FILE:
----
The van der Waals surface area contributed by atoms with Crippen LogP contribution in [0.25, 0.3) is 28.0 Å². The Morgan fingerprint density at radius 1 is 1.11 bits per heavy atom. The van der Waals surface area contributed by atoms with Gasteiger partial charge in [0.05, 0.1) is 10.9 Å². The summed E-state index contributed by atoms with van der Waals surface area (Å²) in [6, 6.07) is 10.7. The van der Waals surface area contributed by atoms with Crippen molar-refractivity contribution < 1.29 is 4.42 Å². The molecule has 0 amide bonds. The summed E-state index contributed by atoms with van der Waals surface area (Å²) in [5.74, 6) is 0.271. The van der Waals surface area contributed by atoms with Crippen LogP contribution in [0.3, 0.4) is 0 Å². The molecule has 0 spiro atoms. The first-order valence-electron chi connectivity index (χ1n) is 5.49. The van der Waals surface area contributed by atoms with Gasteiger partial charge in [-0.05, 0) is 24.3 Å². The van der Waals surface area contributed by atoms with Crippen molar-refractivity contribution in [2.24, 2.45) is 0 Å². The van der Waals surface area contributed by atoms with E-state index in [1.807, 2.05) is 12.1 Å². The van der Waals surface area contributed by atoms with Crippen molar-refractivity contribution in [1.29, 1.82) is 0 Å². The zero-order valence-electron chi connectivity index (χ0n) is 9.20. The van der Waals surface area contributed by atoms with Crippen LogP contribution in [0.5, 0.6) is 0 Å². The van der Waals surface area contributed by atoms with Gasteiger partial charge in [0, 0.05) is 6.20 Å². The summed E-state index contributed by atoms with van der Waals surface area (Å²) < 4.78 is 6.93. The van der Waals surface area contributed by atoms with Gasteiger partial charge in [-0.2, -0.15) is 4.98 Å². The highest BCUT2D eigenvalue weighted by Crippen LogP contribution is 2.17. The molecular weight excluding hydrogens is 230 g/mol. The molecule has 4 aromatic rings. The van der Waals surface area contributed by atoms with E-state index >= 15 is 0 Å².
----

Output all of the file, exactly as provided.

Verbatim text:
The van der Waals surface area contributed by atoms with Crippen LogP contribution in [0.25, 0.3) is 28.0 Å². The Morgan fingerprint density at radius 1 is 1.11 bits per heavy atom. The van der Waals surface area contributed by atoms with Gasteiger partial charge in [0.05, 0.1) is 10.9 Å². The summed E-state index contributed by atoms with van der Waals surface area (Å²) in [6, 6.07) is 10.7. The van der Waals surface area contributed by atoms with Crippen molar-refractivity contribution < 1.29 is 4.42 Å². The molecule has 0 amide bonds. The summed E-state index contributed by atoms with van der Waals surface area (Å²) in [5.74, 6) is 0.271. The van der Waals surface area contributed by atoms with Crippen LogP contribution in [0.3, 0.4) is 0 Å². The molecule has 0 spiro atoms. The first-order valence-electron chi connectivity index (χ1n) is 5.49. The van der Waals surface area contributed by atoms with Gasteiger partial charge in [-0.05, 0) is 24.3 Å². The van der Waals surface area contributed by atoms with Crippen molar-refractivity contribution in [2.24, 2.45) is 0 Å². The van der Waals surface area contributed by atoms with E-state index in [1.807, 2.05) is 12.1 Å². The van der Waals surface area contributed by atoms with Crippen molar-refractivity contribution in [1.29, 1.82) is 0 Å². The zero-order valence-electron chi connectivity index (χ0n) is 9.20. The van der Waals surface area contributed by atoms with Crippen LogP contribution in [0.5, 0.6) is 0 Å². The van der Waals surface area contributed by atoms with Gasteiger partial charge in [0, 0.05) is 6.20 Å². The summed E-state index contributed by atoms with van der Waals surface area (Å²) < 4.78 is 6.93. The van der Waals surface area contributed by atoms with Gasteiger partial charge in [-0.2, -0.15) is 4.98 Å². The highest BCUT2D eigenvalue weighted by Crippen LogP contribution is 2.17. The molecular weight excluding hydrogens is 230 g/mol. The molecule has 4 aromatic rings. The van der Waals surface area contributed by atoms with E-state index >= 15 is 0 Å².